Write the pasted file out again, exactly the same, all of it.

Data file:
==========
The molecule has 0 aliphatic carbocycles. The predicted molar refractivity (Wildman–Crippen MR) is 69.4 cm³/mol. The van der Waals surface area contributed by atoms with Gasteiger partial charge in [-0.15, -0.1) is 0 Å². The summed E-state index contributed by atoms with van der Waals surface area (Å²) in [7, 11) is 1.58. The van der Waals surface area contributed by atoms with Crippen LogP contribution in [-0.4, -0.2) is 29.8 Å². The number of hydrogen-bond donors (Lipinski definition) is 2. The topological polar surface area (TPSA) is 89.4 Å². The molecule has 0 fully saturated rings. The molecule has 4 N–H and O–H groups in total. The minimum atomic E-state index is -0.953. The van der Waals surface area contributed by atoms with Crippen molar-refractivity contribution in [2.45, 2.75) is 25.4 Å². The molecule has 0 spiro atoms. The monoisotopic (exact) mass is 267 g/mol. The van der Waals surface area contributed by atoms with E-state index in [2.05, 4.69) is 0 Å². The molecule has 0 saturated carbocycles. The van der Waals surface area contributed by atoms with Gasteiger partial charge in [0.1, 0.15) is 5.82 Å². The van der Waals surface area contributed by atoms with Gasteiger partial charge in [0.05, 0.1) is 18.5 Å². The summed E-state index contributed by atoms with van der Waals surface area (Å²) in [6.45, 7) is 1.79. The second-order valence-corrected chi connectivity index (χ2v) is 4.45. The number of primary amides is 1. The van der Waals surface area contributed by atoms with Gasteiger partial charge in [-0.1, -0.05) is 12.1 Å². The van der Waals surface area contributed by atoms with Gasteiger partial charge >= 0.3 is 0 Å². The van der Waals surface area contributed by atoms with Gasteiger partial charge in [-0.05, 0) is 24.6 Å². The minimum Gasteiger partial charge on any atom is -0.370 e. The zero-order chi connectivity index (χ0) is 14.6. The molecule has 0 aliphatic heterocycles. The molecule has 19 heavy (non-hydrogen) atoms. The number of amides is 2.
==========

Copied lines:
The molecule has 0 aliphatic carbocycles. The predicted molar refractivity (Wildman–Crippen MR) is 69.4 cm³/mol. The van der Waals surface area contributed by atoms with Gasteiger partial charge in [-0.15, -0.1) is 0 Å². The summed E-state index contributed by atoms with van der Waals surface area (Å²) in [7, 11) is 1.58. The van der Waals surface area contributed by atoms with Crippen LogP contribution in [-0.4, -0.2) is 29.8 Å². The number of hydrogen-bond donors (Lipinski definition) is 2. The topological polar surface area (TPSA) is 89.4 Å². The molecule has 0 fully saturated rings. The molecule has 4 N–H and O–H groups in total. The minimum atomic E-state index is -0.953. The van der Waals surface area contributed by atoms with Crippen molar-refractivity contribution in [2.45, 2.75) is 25.4 Å². The molecule has 0 spiro atoms. The monoisotopic (exact) mass is 267 g/mol. The van der Waals surface area contributed by atoms with E-state index in [2.05, 4.69) is 0 Å². The molecule has 0 saturated carbocycles. The van der Waals surface area contributed by atoms with Gasteiger partial charge in [0.1, 0.15) is 5.82 Å². The van der Waals surface area contributed by atoms with Gasteiger partial charge in [0.05, 0.1) is 18.5 Å². The summed E-state index contributed by atoms with van der Waals surface area (Å²) in [6.45, 7) is 1.79. The second-order valence-corrected chi connectivity index (χ2v) is 4.45. The number of primary amides is 1. The van der Waals surface area contributed by atoms with Gasteiger partial charge in [-0.1, -0.05) is 12.1 Å². The van der Waals surface area contributed by atoms with Gasteiger partial charge >= 0.3 is 0 Å². The van der Waals surface area contributed by atoms with Gasteiger partial charge in [-0.05, 0) is 24.6 Å². The minimum Gasteiger partial charge on any atom is -0.370 e. The zero-order chi connectivity index (χ0) is 14.6. The molecule has 0 aliphatic heterocycles. The molecule has 19 heavy (non-hydrogen) atoms. The number of amides is 2.